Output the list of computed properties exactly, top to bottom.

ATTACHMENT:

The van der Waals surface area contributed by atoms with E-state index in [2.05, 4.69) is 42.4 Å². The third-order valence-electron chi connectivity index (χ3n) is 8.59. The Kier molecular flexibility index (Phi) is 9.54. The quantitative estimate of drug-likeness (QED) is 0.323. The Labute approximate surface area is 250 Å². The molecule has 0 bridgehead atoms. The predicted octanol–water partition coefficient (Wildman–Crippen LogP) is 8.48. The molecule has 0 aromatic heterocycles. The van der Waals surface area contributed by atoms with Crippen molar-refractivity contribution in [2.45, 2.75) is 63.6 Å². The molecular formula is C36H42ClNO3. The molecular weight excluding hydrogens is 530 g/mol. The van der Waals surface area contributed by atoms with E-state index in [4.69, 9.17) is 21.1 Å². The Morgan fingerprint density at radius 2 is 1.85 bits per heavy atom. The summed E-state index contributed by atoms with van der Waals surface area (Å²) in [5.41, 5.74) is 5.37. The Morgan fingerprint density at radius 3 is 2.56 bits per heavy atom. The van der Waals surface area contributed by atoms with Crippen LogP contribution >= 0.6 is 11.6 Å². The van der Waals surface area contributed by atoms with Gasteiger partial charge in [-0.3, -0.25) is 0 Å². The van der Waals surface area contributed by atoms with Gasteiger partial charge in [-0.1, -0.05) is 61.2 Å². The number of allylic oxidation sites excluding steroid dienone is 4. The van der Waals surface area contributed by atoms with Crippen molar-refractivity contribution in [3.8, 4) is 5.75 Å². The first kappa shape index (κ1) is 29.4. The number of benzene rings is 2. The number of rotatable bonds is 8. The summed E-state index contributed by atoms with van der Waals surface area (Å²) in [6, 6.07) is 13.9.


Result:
The van der Waals surface area contributed by atoms with E-state index in [2.05, 4.69) is 42.4 Å². The third-order valence-electron chi connectivity index (χ3n) is 8.59. The Kier molecular flexibility index (Phi) is 9.54. The quantitative estimate of drug-likeness (QED) is 0.323. The Labute approximate surface area is 250 Å². The molecule has 0 bridgehead atoms. The predicted octanol–water partition coefficient (Wildman–Crippen LogP) is 8.48. The molecule has 0 aromatic heterocycles. The van der Waals surface area contributed by atoms with Crippen molar-refractivity contribution in [2.45, 2.75) is 63.6 Å². The molecular formula is C36H42ClNO3. The molecular weight excluding hydrogens is 530 g/mol. The van der Waals surface area contributed by atoms with E-state index in [4.69, 9.17) is 21.1 Å². The Morgan fingerprint density at radius 2 is 1.85 bits per heavy atom. The summed E-state index contributed by atoms with van der Waals surface area (Å²) in [5.41, 5.74) is 5.37. The Morgan fingerprint density at radius 3 is 2.56 bits per heavy atom. The van der Waals surface area contributed by atoms with Crippen LogP contribution >= 0.6 is 11.6 Å². The van der Waals surface area contributed by atoms with Gasteiger partial charge in [-0.3, -0.25) is 0 Å². The van der Waals surface area contributed by atoms with Gasteiger partial charge in [-0.1, -0.05) is 61.2 Å². The number of allylic oxidation sites excluding steroid dienone is 4. The van der Waals surface area contributed by atoms with Crippen molar-refractivity contribution in [3.8, 4) is 5.75 Å². The first kappa shape index (κ1) is 29.4. The number of benzene rings is 2. The number of rotatable bonds is 8. The summed E-state index contributed by atoms with van der Waals surface area (Å²) in [6, 6.07) is 13.9.